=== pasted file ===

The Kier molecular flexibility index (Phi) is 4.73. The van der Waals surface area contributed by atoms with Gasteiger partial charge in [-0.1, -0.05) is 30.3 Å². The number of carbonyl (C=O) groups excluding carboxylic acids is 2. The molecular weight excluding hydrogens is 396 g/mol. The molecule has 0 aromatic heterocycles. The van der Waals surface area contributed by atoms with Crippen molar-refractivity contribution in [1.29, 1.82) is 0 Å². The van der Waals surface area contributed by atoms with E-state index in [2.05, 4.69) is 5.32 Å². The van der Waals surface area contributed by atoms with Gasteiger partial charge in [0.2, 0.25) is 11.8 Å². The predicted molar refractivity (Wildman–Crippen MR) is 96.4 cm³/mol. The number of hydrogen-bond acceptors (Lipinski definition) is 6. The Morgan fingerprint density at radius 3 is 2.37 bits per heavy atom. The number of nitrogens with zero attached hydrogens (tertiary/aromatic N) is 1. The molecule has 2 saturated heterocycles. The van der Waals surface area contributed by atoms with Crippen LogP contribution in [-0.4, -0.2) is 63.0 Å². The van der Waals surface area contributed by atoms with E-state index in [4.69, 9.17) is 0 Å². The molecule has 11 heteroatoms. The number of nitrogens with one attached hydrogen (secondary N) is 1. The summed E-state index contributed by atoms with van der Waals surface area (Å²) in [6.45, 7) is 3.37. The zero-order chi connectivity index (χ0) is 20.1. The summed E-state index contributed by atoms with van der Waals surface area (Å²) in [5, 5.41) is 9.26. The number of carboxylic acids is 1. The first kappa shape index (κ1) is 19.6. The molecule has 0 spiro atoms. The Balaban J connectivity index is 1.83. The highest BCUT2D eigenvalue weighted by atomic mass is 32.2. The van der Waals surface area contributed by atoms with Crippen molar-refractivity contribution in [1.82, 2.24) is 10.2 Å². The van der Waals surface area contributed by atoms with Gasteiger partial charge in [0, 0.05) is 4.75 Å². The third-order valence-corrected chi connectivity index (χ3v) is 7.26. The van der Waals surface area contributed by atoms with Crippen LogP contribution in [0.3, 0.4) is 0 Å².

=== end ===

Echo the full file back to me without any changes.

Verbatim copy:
The Kier molecular flexibility index (Phi) is 4.73. The van der Waals surface area contributed by atoms with Gasteiger partial charge in [-0.1, -0.05) is 30.3 Å². The number of carbonyl (C=O) groups excluding carboxylic acids is 2. The molecular weight excluding hydrogens is 396 g/mol. The molecule has 0 aromatic heterocycles. The van der Waals surface area contributed by atoms with Crippen molar-refractivity contribution in [1.29, 1.82) is 0 Å². The van der Waals surface area contributed by atoms with E-state index in [2.05, 4.69) is 5.32 Å². The van der Waals surface area contributed by atoms with Gasteiger partial charge in [0.2, 0.25) is 11.8 Å². The predicted molar refractivity (Wildman–Crippen MR) is 96.4 cm³/mol. The number of hydrogen-bond acceptors (Lipinski definition) is 6. The Morgan fingerprint density at radius 3 is 2.37 bits per heavy atom. The number of nitrogens with zero attached hydrogens (tertiary/aromatic N) is 1. The molecule has 2 saturated heterocycles. The van der Waals surface area contributed by atoms with Crippen LogP contribution in [-0.4, -0.2) is 63.0 Å². The van der Waals surface area contributed by atoms with E-state index in [4.69, 9.17) is 0 Å². The molecule has 11 heteroatoms. The number of nitrogens with one attached hydrogen (secondary N) is 1. The summed E-state index contributed by atoms with van der Waals surface area (Å²) in [6.45, 7) is 3.37. The zero-order chi connectivity index (χ0) is 20.1. The summed E-state index contributed by atoms with van der Waals surface area (Å²) in [5, 5.41) is 9.26. The number of carboxylic acids is 1. The first kappa shape index (κ1) is 19.6. The molecule has 0 spiro atoms. The Balaban J connectivity index is 1.83. The highest BCUT2D eigenvalue weighted by atomic mass is 32.2. The van der Waals surface area contributed by atoms with Crippen molar-refractivity contribution in [1.82, 2.24) is 10.2 Å². The van der Waals surface area contributed by atoms with Gasteiger partial charge in [0, 0.05) is 4.75 Å². The third-order valence-corrected chi connectivity index (χ3v) is 7.26. The van der Waals surface area contributed by atoms with Crippen LogP contribution in [0.3, 0.4) is 0 Å².